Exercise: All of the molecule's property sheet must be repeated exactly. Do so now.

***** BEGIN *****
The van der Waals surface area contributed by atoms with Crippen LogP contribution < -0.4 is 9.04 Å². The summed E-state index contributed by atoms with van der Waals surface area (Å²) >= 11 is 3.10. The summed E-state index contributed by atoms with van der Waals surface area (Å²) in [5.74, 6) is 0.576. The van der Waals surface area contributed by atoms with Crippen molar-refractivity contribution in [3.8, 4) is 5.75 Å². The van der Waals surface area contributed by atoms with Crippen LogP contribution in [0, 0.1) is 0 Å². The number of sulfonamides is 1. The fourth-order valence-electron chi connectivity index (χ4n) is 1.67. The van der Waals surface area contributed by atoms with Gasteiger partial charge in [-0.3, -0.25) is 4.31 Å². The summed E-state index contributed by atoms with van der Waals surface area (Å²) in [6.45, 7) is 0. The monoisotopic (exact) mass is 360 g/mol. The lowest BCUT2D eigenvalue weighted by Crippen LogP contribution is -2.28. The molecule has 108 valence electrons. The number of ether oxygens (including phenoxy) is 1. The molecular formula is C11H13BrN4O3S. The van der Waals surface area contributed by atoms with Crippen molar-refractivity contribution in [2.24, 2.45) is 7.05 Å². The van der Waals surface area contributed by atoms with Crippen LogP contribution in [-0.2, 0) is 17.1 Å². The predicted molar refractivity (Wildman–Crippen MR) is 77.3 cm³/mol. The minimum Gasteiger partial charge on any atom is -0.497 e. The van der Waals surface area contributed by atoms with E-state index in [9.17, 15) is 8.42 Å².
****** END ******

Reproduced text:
The van der Waals surface area contributed by atoms with Crippen LogP contribution < -0.4 is 9.04 Å². The summed E-state index contributed by atoms with van der Waals surface area (Å²) >= 11 is 3.10. The summed E-state index contributed by atoms with van der Waals surface area (Å²) in [5.74, 6) is 0.576. The van der Waals surface area contributed by atoms with Crippen molar-refractivity contribution in [3.8, 4) is 5.75 Å². The van der Waals surface area contributed by atoms with Crippen LogP contribution in [0, 0.1) is 0 Å². The number of sulfonamides is 1. The fourth-order valence-electron chi connectivity index (χ4n) is 1.67. The van der Waals surface area contributed by atoms with Gasteiger partial charge in [-0.3, -0.25) is 4.31 Å². The summed E-state index contributed by atoms with van der Waals surface area (Å²) in [6.45, 7) is 0. The monoisotopic (exact) mass is 360 g/mol. The lowest BCUT2D eigenvalue weighted by Crippen LogP contribution is -2.28. The molecule has 108 valence electrons. The number of ether oxygens (including phenoxy) is 1. The molecular formula is C11H13BrN4O3S. The van der Waals surface area contributed by atoms with Crippen molar-refractivity contribution in [2.24, 2.45) is 7.05 Å². The van der Waals surface area contributed by atoms with Crippen LogP contribution in [-0.2, 0) is 17.1 Å². The predicted molar refractivity (Wildman–Crippen MR) is 77.3 cm³/mol. The minimum Gasteiger partial charge on any atom is -0.497 e. The van der Waals surface area contributed by atoms with E-state index in [9.17, 15) is 8.42 Å².